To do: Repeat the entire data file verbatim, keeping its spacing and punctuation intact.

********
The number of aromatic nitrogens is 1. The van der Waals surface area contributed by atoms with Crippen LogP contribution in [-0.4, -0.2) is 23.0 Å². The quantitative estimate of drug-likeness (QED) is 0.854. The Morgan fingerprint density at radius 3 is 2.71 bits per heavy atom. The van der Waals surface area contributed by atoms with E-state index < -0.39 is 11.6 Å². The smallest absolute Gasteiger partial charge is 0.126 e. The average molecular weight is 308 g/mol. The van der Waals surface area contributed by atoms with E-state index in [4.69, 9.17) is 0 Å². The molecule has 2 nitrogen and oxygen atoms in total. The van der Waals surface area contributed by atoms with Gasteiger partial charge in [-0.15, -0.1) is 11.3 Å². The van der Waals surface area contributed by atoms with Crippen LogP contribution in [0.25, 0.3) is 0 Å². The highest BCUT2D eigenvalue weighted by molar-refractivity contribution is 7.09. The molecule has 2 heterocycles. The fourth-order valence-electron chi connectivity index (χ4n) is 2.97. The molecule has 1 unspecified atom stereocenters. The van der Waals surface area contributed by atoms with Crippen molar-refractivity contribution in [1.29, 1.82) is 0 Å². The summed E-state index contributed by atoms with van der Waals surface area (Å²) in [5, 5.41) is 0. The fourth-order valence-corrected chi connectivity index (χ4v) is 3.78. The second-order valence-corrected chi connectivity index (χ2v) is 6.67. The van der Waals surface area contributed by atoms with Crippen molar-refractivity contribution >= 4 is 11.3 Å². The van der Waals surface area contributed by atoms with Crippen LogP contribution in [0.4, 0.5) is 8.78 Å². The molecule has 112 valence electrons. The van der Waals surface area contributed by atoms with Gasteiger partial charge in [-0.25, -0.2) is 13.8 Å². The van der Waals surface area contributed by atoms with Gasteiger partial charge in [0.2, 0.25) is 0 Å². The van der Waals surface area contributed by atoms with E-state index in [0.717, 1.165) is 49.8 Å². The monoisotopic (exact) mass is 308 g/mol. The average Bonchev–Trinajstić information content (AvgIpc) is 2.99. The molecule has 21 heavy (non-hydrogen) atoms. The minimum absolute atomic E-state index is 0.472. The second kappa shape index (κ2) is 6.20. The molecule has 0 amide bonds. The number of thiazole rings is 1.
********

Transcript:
The number of aromatic nitrogens is 1. The van der Waals surface area contributed by atoms with Crippen LogP contribution in [-0.4, -0.2) is 23.0 Å². The quantitative estimate of drug-likeness (QED) is 0.854. The Morgan fingerprint density at radius 3 is 2.71 bits per heavy atom. The van der Waals surface area contributed by atoms with E-state index < -0.39 is 11.6 Å². The smallest absolute Gasteiger partial charge is 0.126 e. The average molecular weight is 308 g/mol. The van der Waals surface area contributed by atoms with E-state index in [4.69, 9.17) is 0 Å². The molecule has 2 nitrogen and oxygen atoms in total. The van der Waals surface area contributed by atoms with Gasteiger partial charge in [-0.15, -0.1) is 11.3 Å². The van der Waals surface area contributed by atoms with Crippen LogP contribution in [0.25, 0.3) is 0 Å². The highest BCUT2D eigenvalue weighted by molar-refractivity contribution is 7.09. The molecule has 2 heterocycles. The fourth-order valence-electron chi connectivity index (χ4n) is 2.97. The molecule has 1 unspecified atom stereocenters. The van der Waals surface area contributed by atoms with Crippen molar-refractivity contribution in [1.29, 1.82) is 0 Å². The summed E-state index contributed by atoms with van der Waals surface area (Å²) in [5, 5.41) is 0. The fourth-order valence-corrected chi connectivity index (χ4v) is 3.78. The second-order valence-corrected chi connectivity index (χ2v) is 6.67. The van der Waals surface area contributed by atoms with Crippen molar-refractivity contribution >= 4 is 11.3 Å². The van der Waals surface area contributed by atoms with Crippen LogP contribution in [0.4, 0.5) is 8.78 Å². The molecule has 112 valence electrons. The van der Waals surface area contributed by atoms with Gasteiger partial charge in [-0.25, -0.2) is 13.8 Å². The van der Waals surface area contributed by atoms with Gasteiger partial charge in [0.2, 0.25) is 0 Å². The van der Waals surface area contributed by atoms with E-state index in [0.717, 1.165) is 49.8 Å². The monoisotopic (exact) mass is 308 g/mol. The average Bonchev–Trinajstić information content (AvgIpc) is 2.99. The molecule has 21 heavy (non-hydrogen) atoms. The minimum absolute atomic E-state index is 0.472. The second kappa shape index (κ2) is 6.20. The molecule has 0 amide bonds. The number of thiazole rings is 1.